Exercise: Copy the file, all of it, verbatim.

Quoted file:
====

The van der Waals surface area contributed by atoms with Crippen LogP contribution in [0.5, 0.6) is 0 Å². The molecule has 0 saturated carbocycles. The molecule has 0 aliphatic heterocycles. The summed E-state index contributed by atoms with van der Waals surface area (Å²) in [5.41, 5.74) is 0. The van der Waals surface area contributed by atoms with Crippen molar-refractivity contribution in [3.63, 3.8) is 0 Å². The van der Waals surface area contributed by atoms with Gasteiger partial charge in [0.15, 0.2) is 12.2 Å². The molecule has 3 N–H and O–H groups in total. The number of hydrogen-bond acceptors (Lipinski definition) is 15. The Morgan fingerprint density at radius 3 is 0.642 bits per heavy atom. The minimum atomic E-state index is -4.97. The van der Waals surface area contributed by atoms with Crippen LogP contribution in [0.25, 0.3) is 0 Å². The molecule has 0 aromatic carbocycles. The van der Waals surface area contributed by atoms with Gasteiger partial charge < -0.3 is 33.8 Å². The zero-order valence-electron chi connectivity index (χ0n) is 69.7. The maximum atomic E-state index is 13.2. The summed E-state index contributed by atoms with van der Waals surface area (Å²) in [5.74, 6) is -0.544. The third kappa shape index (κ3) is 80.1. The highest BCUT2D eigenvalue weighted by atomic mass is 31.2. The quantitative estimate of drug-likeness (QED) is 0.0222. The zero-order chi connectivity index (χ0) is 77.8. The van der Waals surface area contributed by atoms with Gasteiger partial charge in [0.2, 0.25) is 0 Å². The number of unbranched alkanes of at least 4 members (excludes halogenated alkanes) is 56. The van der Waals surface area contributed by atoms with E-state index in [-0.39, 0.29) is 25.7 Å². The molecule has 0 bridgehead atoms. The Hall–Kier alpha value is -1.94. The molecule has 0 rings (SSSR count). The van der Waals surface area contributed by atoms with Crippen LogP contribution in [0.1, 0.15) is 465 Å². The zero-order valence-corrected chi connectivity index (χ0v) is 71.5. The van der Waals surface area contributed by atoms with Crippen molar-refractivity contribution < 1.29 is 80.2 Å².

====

The van der Waals surface area contributed by atoms with Crippen LogP contribution in [0.5, 0.6) is 0 Å². The molecule has 0 saturated carbocycles. The molecule has 0 aliphatic heterocycles. The summed E-state index contributed by atoms with van der Waals surface area (Å²) in [5.41, 5.74) is 0. The van der Waals surface area contributed by atoms with Crippen molar-refractivity contribution in [3.63, 3.8) is 0 Å². The van der Waals surface area contributed by atoms with Gasteiger partial charge in [0.15, 0.2) is 12.2 Å². The molecule has 3 N–H and O–H groups in total. The number of hydrogen-bond acceptors (Lipinski definition) is 15. The Morgan fingerprint density at radius 3 is 0.642 bits per heavy atom. The minimum atomic E-state index is -4.97. The van der Waals surface area contributed by atoms with Crippen LogP contribution in [0.25, 0.3) is 0 Å². The molecule has 0 aromatic carbocycles. The van der Waals surface area contributed by atoms with Gasteiger partial charge < -0.3 is 33.8 Å². The zero-order valence-electron chi connectivity index (χ0n) is 69.7. The maximum atomic E-state index is 13.2. The summed E-state index contributed by atoms with van der Waals surface area (Å²) in [5.74, 6) is -0.544. The third kappa shape index (κ3) is 80.1. The highest BCUT2D eigenvalue weighted by atomic mass is 31.2. The quantitative estimate of drug-likeness (QED) is 0.0222. The zero-order chi connectivity index (χ0) is 77.8. The van der Waals surface area contributed by atoms with Gasteiger partial charge in [0.2, 0.25) is 0 Å². The number of unbranched alkanes of at least 4 members (excludes halogenated alkanes) is 56. The van der Waals surface area contributed by atoms with E-state index in [-0.39, 0.29) is 25.7 Å². The molecule has 0 bridgehead atoms. The Hall–Kier alpha value is -1.94. The molecule has 0 rings (SSSR count). The van der Waals surface area contributed by atoms with Crippen LogP contribution in [0.1, 0.15) is 465 Å². The zero-order valence-corrected chi connectivity index (χ0v) is 71.5. The van der Waals surface area contributed by atoms with Crippen molar-refractivity contribution < 1.29 is 80.2 Å².